E1 "played a significant role in the assassination of Israilov in Austria on behalf of Kadyrov", the Home Office told judges.
But in spite of the unprecedented public nature of the warning over the apparent danger, E1 is in Britain and fighting a legal case to stay here.
The Appeal Court ruled 10 days ago that he was allowed to stay in Britain while he attempted to overturn a decision by the Home Secretary to exclude him.
E1 a 45-year-old father of six who is believed to be a former soldier is expected to fight to stay in Britain permanently. Although he is currently in a secure detention centre, he is also expected to take court action to be freed.
He first came to Britain in 2003 with his family as refugees, claiming asylum from the civil war in Chechnya.
While his wife and family have become British citizens, he was refused citizenship in 2009, although he had previously been given indefinite leave to remain.
But there was a change in 2010, when E1 was out of the country. According to court papers, the Home Secretary "personally directed" his exclusion on May 11, 2010, which was the day the Coalition took over as the new government.
It is unclear whether this was one of the final decisions made by Labour's Alan Johnson as outgoing home secretary, or one of the first by his successor, Theresa May but the decision underlines the seriousness of the case.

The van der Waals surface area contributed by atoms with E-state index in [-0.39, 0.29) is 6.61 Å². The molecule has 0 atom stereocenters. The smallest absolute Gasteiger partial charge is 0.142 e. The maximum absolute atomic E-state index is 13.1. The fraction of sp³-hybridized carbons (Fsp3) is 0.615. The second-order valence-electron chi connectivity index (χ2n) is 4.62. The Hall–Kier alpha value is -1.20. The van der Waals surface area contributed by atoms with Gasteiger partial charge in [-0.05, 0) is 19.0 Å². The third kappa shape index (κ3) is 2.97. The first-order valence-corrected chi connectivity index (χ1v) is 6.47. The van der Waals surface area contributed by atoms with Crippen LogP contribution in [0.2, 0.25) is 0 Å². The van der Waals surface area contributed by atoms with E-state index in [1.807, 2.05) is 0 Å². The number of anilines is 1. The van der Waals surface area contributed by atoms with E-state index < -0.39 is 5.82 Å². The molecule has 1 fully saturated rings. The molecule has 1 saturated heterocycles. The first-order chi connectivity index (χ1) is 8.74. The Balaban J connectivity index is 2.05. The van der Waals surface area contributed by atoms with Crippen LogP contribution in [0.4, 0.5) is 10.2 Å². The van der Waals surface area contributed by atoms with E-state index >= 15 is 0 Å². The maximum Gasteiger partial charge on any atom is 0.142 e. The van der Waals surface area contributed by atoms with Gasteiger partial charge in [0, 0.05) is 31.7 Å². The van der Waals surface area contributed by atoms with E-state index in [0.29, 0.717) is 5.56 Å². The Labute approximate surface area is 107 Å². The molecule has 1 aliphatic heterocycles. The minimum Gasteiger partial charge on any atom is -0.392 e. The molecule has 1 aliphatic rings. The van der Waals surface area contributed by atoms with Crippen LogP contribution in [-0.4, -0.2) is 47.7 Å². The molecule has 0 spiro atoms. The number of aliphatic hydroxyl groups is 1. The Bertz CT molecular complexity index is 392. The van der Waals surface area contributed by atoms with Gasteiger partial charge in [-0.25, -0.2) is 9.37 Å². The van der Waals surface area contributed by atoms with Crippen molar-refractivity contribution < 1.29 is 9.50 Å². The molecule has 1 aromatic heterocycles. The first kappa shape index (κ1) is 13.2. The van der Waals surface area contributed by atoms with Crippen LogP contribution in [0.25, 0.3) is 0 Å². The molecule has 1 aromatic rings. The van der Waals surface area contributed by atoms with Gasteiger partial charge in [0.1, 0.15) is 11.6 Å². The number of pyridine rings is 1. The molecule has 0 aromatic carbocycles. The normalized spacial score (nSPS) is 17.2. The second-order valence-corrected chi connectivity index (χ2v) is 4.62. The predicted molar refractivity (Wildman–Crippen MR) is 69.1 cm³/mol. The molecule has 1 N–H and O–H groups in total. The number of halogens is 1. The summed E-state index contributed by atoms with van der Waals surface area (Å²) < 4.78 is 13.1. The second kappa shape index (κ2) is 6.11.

E1 was warned not to return to Britain and told he did not have the right to begin an appeal from inside this country.
However, he arrived at Heathrow where it is believed British security services were waiting for him, as they knew of his flight arrangements, and he was detained. From confinement, he began a legal challenge to stay in Britain, saying he had a right to appeal "in country" against his exclusion under immigration rules dating from 2003.
His case went first to the Special Immigration Appeals Commission where MI5 sets out secret cases against terrorists and other people who are considered a threat to national security which referred his case to another court, in front of Mr Justice Mitting.
His lawyers said the Home Office should have told him he could appeal "in country". But Mr Justice Mitting ruled that while the Home Office had made a mistake, it did not mean that E1 should be allowed to stay in Britain to fight his case, in part because he was such a threat to national security. E1 appealed and his case was heard by three senior appeal court judges, Lords Justice Pill, Moses and Sullivan.
Such was the concern of the Home Secretary and the security services that MI5 made an "open statement" to the judges that spelt out exactly what a threat they say E1 represents.